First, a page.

Saint Louis Art Museum

"Dedicated to Art and Free for All." Located in Forest Park, admission to the Saint Louis Art Museum is free every day and featured exhibitions are free on Friday. The Museum, founded in 1879, was originally built as a “palace” for the 1904 Meet Me in St. Louis World’s Fair. There are over 300,00 works of art in the Museum. In December 2015, the Saint Louis Art Museum announced the acquisition of “Sunday Morning Breakfast,” a 1943 painting by African-American folk artist Horace Pippin.

Laumeier Sculpture Park

The Laumeier Sculpture Park is an open-air sculpture park and museum. The Park houses over 60 outdoor sculptures and is free and open to the public year-round, with the exception of special events. Paid guided tours of the Park are "designed to engage participants in exploring the relationship between art and nature."

Falling Man/Study (Wrapped Manscape Figure) by Ernest Trova, Laumeier Sculpture Park

Ernest Trova was best known for his Falling Man series, forged in the belief that "man is first of all an imperfect (or) fallen creature." The historical reference to Falling Man/Study (Wrapped Manscape Figure) extends from Egyptian to pop and comic book action figures. "It's pose is that of the machine that no longer knows its [sic] a living being, or vice versa."

The Mississippi River, Gateway Arch, and the Old Courthouse, St. Louis

An aerial view of the Mississippi River, Gateway Arch, and the Old Courthouse. The Mississippi River is the largest river system in the U.S. The River and its tributaries have always been important trade routes. Since 9000 BC, native peoples lived and farmed along the Mississippi river banks and traveled its waters.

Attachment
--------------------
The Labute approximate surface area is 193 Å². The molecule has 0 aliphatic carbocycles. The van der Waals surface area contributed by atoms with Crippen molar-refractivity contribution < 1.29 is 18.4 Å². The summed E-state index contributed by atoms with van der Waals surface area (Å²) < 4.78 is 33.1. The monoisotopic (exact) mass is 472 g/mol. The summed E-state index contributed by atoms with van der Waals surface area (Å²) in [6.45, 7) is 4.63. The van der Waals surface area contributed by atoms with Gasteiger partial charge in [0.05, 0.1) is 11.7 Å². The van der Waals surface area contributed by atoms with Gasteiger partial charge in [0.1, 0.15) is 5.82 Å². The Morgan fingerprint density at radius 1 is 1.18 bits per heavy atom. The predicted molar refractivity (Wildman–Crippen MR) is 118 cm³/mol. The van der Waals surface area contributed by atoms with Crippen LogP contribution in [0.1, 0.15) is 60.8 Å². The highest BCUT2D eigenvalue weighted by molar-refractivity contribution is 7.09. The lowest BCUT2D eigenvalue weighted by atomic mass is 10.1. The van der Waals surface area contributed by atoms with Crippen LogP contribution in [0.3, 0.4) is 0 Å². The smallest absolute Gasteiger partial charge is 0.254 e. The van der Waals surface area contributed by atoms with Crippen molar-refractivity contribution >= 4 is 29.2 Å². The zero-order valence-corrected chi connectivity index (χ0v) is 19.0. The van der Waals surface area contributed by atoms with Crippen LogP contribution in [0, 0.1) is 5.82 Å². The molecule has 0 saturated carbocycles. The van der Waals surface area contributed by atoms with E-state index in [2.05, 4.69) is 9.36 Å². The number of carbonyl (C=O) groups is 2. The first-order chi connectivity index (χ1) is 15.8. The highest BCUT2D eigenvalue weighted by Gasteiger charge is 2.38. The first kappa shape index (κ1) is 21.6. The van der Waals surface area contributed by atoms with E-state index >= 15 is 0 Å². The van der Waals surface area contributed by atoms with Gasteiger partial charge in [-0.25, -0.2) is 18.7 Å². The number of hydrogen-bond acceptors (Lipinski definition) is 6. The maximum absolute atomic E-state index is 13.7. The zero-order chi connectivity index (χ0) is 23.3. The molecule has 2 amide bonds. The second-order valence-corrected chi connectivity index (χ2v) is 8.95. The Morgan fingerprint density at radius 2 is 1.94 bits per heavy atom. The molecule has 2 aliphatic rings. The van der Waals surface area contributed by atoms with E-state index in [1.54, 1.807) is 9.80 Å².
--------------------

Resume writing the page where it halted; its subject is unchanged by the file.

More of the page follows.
Beginning in March or April, helicopter tours are available 7-days a week. No reservations are required and you can choose from four tour options. I recommend a tour that covers the riverfront, Busch Stadium, and Botanical Garden.

Busch Stadium, St. Louis

Located in St. Louis, Missouri, Busch Stadium is home of the St. Louis Cardinals.

Founded in 1882, the the Cardinals were called the St. Louis Brown Stockings. In 1883, the team changed its name to the St. Louis Browns. Since joining the National League in 1893, the St. Louis Cardinals have won 11 World Series Championships.

Busch Stadium tours, which provide a unique look at the home of the Cardinals, are offered year-round. Better yet, take in a Cards game!

Monks Mound, Cahokia

Located approximately nine miles from St. Louis, Cahokia Mounds is located on the site of a pre-Columbian Native American city. In 700 AD, Late Woodland people established small settlements in Cahokia. In 800 AD, emergent Mississippian culture developed. By 1250 AD, Cahokia was larger than London.

The Monks Mound in Cahokia is the largest man-made earthen mound on the North American continent. The mound has a north-south dimension of 954.7 feet and an east-west dimension of 774.3 feet. Palisade walls were built around central Cahokia with a circumference of almost two miles. Cahokia was the hub for millions of Native Americans before the society was devastated by foreign diseases.